Archive for March, 2019

March 19, 2019

ging..siron.. sand
Maryof Egypthami

a th sn f slmCAh
r h e e r eieieoki
p a d d e.usntia..
e f g s s.. E ic
n i e id h.. CO….
n n t d p.. ….CO
n i e id h.. CO….
e f g s s.. E ic
p a d d e.usntia..
r h e e r eieieoki
a th sn f slmCAh
Maryof Egypthami
ging..siron.. sand

March 18, 2019

“The great and crescive self, rooted in absolute nature, supplants all relative existence, and ruins the kingdom of mortal friendship and love.” (Emmerson, Experience.)

Patience vs. ‘Mindfulness’

March 17, 2019

Do I accept ‘mindfulness’ as a virtue as I would for example ‘temperance’? (I do.)

But I find myself disinclined from using the term itself, as being New Age, and from all the other terms that will seem interchangeable with it: ‘consciousness’, ‘awareness’, ‘attentive-ness’, (I’m not sure I’ve ever heard ‘attentiveness’) and such things. Surely there must be an older western word for so fundamental a concept (it must be western because I couldn’t understand it if it were eastern)? (I can’t think of one, there might not surely be one, a so-called western word for what you mean by ‘awareness.’ It may be I will need western and eastern civilization to merge to a greater extent –English and Chinese will need to become indistinguishable– before I can learn to become properly ‘aware.’) Aurelius, who has a New Age feel, might use one.

…Maybe ‘patience’ comes close, but Patience implies an ultimate relief from the conditions of the present, a deliverance, whereas ‘mindfulness’ asks us to consider that there can be no other present, that we should not want such relief (the present is something to be and stay in, not to endure or get through, not to be patient of) [patience implies satisfaction will ultimately be attained, ‘mindfulness’, that it is always present] mindfulness proudly feels cold it doesn’t bear or endure it

(You have a good point.)

…Concentration comes close but in the way of an opposite insofar as they are means of data collection. Concentration like a shovel or telescope, ‘mindfulness’ like an antennae or radar dish.

(I suppose you qualify the way in which they are opposites (“insofar as they are means of data collection”) because you feel that the opposite of concentration, in an absolute sense, is distractedness, not mindfulness. Yet you feel suddenly under-confident that you understand how to speak properly of opposites. The opposite of the north pole is I suppose the South Pole. The opposite of a pole, is I suppose a middle — the equator. Thus the polar opposite of concentration you would say is mindfulness, while the opposite of concentration as such is distractedness? You do feel suddenly uncertain about all this.)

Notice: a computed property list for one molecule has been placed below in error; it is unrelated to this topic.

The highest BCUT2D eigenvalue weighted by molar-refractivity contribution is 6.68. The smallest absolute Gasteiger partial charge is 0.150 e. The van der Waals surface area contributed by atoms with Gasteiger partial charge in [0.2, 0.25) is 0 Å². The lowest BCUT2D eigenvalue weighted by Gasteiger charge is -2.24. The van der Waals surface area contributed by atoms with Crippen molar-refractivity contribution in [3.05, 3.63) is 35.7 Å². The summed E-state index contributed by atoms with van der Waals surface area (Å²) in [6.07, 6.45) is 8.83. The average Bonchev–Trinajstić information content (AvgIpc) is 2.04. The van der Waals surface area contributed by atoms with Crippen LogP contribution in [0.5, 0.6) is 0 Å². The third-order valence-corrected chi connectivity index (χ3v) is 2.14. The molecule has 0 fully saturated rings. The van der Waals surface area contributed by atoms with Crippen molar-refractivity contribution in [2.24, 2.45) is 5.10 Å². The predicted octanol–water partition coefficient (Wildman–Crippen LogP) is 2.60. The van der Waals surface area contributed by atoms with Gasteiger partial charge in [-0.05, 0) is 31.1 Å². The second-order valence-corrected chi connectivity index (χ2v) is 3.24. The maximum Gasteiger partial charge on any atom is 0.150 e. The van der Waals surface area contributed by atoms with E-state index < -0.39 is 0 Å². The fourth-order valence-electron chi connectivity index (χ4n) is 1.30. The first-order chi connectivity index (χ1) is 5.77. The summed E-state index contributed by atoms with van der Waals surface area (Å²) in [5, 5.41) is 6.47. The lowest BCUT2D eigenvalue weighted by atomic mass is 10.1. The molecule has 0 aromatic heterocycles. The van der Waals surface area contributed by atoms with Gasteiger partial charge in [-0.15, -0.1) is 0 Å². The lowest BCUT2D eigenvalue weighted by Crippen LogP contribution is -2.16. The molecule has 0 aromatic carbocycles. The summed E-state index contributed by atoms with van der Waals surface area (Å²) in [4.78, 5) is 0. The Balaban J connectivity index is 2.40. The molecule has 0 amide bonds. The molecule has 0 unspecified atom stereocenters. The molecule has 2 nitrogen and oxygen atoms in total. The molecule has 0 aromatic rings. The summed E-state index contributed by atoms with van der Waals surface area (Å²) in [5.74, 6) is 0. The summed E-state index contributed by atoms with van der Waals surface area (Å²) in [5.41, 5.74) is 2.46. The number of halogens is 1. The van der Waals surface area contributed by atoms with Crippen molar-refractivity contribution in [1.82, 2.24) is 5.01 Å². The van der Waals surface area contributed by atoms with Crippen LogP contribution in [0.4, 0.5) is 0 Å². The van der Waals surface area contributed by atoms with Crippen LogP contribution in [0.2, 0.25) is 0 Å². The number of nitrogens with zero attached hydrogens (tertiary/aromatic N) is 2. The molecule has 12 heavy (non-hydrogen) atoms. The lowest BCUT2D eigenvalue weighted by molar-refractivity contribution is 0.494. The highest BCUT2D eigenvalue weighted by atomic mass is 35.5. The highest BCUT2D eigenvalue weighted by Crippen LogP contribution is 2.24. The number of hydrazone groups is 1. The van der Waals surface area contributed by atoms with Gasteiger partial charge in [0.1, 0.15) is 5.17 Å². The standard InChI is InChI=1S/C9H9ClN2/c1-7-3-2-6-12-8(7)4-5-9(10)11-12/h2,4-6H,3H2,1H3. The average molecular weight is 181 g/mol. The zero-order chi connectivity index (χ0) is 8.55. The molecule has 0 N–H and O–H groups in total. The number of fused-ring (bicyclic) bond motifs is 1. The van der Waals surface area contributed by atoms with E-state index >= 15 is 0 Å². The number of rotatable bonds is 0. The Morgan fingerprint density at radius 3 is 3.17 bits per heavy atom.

Obergefell: a “reverse Dred Scott”?

March 15, 2019

Robert’s dissenting opinion (and this holds true for the other conservative justices’ dissents) amounts to a charge of judicial activism and asserts that this is an issue best left to the legislature. (Robert’s opinion of the importance of the legislature seems to me at odds with his opinion in Shelby, where he overturns a thoroughly researched and overwhelmingly supported civil rights law, apparently because of the justice’s own assessment that it’s no longer necessary.)… The petitioners are not being denied a right, according to Roberts, which would be protected by due process, but are asking for a new right that does not yet exist. He concludes by posing the question of:– if the court can redefine marriage from opposite sex to same sex, cannot it not also redefine it as occurring between two people and several (i.e., why not bigamy?). He also says there might have been room for the court to have justifiably upheld for equal protection on narrower grounds (i.e., hospital visitation rights, taxes, etc.)

Kennedy, writing for the majority, meanwhile tries to derive an essential idea of a right to marriage based on the court’s other opinions on the subject, adducing four principles. I felt that his strongest or most concrete point, though I’m not sure he comes out and directly says it, was that married couples enjoy so many legal privileges over unmarried ones (in laws with respect to inheritance, taxation, hospital access and medical decisions, etc.) that to deny some couples this right, whatever their composition, must constitute an infringement of the Equal Protection clause.


Can’t say I’ve felt very comfortable with any of the decisions of the Roberts court that I’ve so far read. Citizens United: I thought Stevens’ dissent far stronger than Robert’s majority argument (and the wrong decision). Shelby: I thought Ginsburg’s dissent stronger than Robert’s majority opinion, and the wrong decision. Heller: I thought Stevens’ dissent and Scalia’s majority more or less equally well argued (after correcting for my bias) and the wrong decision…. How you stand on Obergefell, as a legalistic matter, seems to depend crucially on your view of the scope of the due process clause, and I did not understand well the peculiarities and history of that dispute. On balance, however, I found Robert’s dissent a bit stronger than Kennedy’s majority, yet that the majority upheld the right decision — and wondered if there was something of a “reverse Dred Scott” feeling to the whole thing. Working on a very shaky remembrance of that case, I feel it was decision well-grounded in the Constitution that substantiated something today found morally abhorrent (that a person can be property), whereas Obergefell, is on morally stronger, but constitutionally weaker, grounds…. That idea leads me to imaginatively yet irrelevantly wonder (and, so wondering, conclude): if Dred Scott had been argued in Scott’s favor, what about race and slavery in the U.S. would have changed?)

March 14, 2019

ging..siron.. sand
…………..1…….f……….0 ………..
x..y gx. . X

March 13, 2019

accablé (overwhlemed), éreinté (exhausted)… “Tous semblaient accablés, éreintés, incapables d’une pensée ou du’une résolution” (de Maupassant)

March 11, 2019

One’s body more and more seeming a part of the earth, and that the husk of one’s helpless seed….“Cezanne of The Earth

Non est tanti // “driving on the system of life”

March 10, 2019

Non est tanti… It’s no big thing. Cui bono
Boswell, Life of Johnson [pp.981]: